Tuesday, June 23, 2009
Dorothy Allison is the author of Bastard Out of Carolina and many other novels and short stories. Unusual in someone who has had a very dramatic and traumatic life, Allison spoke in an interview about "necessary boredom." If it's present, she has enough intensity in her head for writing.
As I thought about this, I realized the truth of it: when I have too much going on in my outer life, there's no internal space to dream. My writing process suffers.
Writing process asks you to put aside the tendency toward drama in your outer life and put it into those pages. Writing is a priority in your life, you are committed to starting/finishing your book, and you are able to disengage from the outer drama enough to find the inner stillness to capture original ideas.
Lately, I have had to work hard to find this inner stillness. In the past month I got married at my home with 70 guests present, my family began packing to move to another state, my teenager graduated and is preparing for a month-long cross-country trip, I squeezed in a visit to see my elderly mom, and I helped open a cabin belonging to my family. Exhausting just to write about! And that's not counting normal work--teaching writing classes and coaching writers each week. Where, I've wondered, is there time for necessary boredom?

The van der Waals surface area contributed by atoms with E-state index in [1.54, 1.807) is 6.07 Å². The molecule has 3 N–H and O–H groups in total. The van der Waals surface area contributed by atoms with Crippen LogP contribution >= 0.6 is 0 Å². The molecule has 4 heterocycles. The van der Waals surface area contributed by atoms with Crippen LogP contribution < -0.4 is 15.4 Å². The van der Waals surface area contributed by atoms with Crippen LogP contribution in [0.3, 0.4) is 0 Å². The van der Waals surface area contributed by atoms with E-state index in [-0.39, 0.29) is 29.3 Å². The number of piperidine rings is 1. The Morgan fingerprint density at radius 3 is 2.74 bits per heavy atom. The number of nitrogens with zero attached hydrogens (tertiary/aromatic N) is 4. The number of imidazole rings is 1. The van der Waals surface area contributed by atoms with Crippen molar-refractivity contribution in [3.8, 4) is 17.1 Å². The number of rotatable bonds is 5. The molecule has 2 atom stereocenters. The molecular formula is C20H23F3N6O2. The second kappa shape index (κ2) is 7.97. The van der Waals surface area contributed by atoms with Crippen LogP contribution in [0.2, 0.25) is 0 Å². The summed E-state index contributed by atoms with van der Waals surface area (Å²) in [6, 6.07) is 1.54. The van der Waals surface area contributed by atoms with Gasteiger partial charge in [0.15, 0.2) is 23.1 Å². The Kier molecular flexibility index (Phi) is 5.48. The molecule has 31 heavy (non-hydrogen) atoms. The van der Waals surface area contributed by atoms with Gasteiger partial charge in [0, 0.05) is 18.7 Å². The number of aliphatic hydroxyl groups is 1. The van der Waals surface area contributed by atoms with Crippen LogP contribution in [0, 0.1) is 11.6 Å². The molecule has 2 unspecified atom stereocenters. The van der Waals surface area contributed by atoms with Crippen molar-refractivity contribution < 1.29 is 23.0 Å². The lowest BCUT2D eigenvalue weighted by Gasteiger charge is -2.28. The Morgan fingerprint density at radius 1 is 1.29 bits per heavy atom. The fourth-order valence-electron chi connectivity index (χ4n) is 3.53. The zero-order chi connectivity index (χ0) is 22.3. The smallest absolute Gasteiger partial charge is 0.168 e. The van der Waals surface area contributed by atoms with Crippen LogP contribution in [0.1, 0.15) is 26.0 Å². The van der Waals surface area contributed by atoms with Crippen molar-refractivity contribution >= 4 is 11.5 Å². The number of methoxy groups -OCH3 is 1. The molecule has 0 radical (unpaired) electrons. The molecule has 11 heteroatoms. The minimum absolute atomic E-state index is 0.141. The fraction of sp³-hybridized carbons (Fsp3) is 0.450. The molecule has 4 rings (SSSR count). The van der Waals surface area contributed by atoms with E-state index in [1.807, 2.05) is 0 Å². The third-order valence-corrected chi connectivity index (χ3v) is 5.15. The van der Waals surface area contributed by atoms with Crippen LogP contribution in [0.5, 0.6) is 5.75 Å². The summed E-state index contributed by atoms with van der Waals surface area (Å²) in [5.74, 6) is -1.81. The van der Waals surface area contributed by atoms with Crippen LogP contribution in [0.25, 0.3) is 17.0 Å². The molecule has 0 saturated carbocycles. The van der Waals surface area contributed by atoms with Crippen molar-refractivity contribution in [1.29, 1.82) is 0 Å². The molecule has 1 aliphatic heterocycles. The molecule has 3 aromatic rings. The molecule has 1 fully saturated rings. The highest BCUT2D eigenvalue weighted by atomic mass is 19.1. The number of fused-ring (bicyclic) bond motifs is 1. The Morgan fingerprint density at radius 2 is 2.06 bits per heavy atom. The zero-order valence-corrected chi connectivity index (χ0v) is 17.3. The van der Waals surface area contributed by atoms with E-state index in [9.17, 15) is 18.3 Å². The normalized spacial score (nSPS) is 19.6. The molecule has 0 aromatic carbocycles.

Schedules help. As much as they hamper the creative flow for me, they also create space for it. I sat with my family and went over schedules. We blocked in time for doing nothing. Sounds strange, backward, but it worked. Each family member got nothing time, alone in the house if possible, or alone at the fun places he or she likes best. We're all creative people. We all needed this necessary boredom.
The rain helped too. New England has had rain 19 out of 21 days in June, and many are experiencing what the New York Times called "rain rage" but I took it as a sign from the Universe that necessary boredom was being fostered.
Today's my morning. As soon as I post this blog, I'm taking myself into a spare bedroom with books and journals and ideas. I'm sitting and staring, getting bored with myself and my life. Out of it, I hope ideas will come. I'll be there to write them down.
This week's exercise: get bored. Stop running the wheel for two seconds and do nothing. Schedule it if you have to, as I did. Let yourself slow, slow, slow down enough to where the original thoughts begin to surface. Where you let go of all those other people's voices and begin to hear your own.
Posted by Mary Carroll Moore at 7:25 AM